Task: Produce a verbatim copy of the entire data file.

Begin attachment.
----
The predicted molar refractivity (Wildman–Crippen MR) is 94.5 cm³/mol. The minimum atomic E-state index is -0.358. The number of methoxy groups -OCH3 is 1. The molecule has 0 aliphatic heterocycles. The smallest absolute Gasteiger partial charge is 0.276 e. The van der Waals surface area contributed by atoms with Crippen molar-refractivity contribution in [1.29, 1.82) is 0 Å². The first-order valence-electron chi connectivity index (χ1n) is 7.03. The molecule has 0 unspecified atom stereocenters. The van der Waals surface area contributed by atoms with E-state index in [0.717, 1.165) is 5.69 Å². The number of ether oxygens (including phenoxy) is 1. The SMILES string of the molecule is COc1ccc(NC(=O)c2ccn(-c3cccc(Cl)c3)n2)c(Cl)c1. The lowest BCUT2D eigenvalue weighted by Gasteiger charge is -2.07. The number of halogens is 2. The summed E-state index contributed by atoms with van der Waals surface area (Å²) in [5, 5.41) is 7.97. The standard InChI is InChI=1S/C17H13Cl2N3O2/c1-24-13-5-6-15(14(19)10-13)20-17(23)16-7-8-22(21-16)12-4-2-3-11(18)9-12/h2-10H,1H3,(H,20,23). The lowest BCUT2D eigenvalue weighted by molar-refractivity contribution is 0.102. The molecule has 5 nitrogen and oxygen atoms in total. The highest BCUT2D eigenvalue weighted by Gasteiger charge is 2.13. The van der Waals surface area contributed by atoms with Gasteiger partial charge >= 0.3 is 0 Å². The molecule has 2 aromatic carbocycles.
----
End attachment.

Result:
The predicted molar refractivity (Wildman–Crippen MR) is 94.5 cm³/mol. The minimum atomic E-state index is -0.358. The number of methoxy groups -OCH3 is 1. The molecule has 0 aliphatic heterocycles. The smallest absolute Gasteiger partial charge is 0.276 e. The van der Waals surface area contributed by atoms with Crippen molar-refractivity contribution in [1.29, 1.82) is 0 Å². The first-order valence-electron chi connectivity index (χ1n) is 7.03. The molecule has 0 unspecified atom stereocenters. The van der Waals surface area contributed by atoms with E-state index in [0.717, 1.165) is 5.69 Å². The number of ether oxygens (including phenoxy) is 1. The SMILES string of the molecule is COc1ccc(NC(=O)c2ccn(-c3cccc(Cl)c3)n2)c(Cl)c1. The lowest BCUT2D eigenvalue weighted by Gasteiger charge is -2.07. The number of halogens is 2. The summed E-state index contributed by atoms with van der Waals surface area (Å²) in [5, 5.41) is 7.97. The standard InChI is InChI=1S/C17H13Cl2N3O2/c1-24-13-5-6-15(14(19)10-13)20-17(23)16-7-8-22(21-16)12-4-2-3-11(18)9-12/h2-10H,1H3,(H,20,23). The lowest BCUT2D eigenvalue weighted by molar-refractivity contribution is 0.102. The molecule has 5 nitrogen and oxygen atoms in total. The highest BCUT2D eigenvalue weighted by Gasteiger charge is 2.13. The van der Waals surface area contributed by atoms with Gasteiger partial charge >= 0.3 is 0 Å². The molecule has 2 aromatic carbocycles.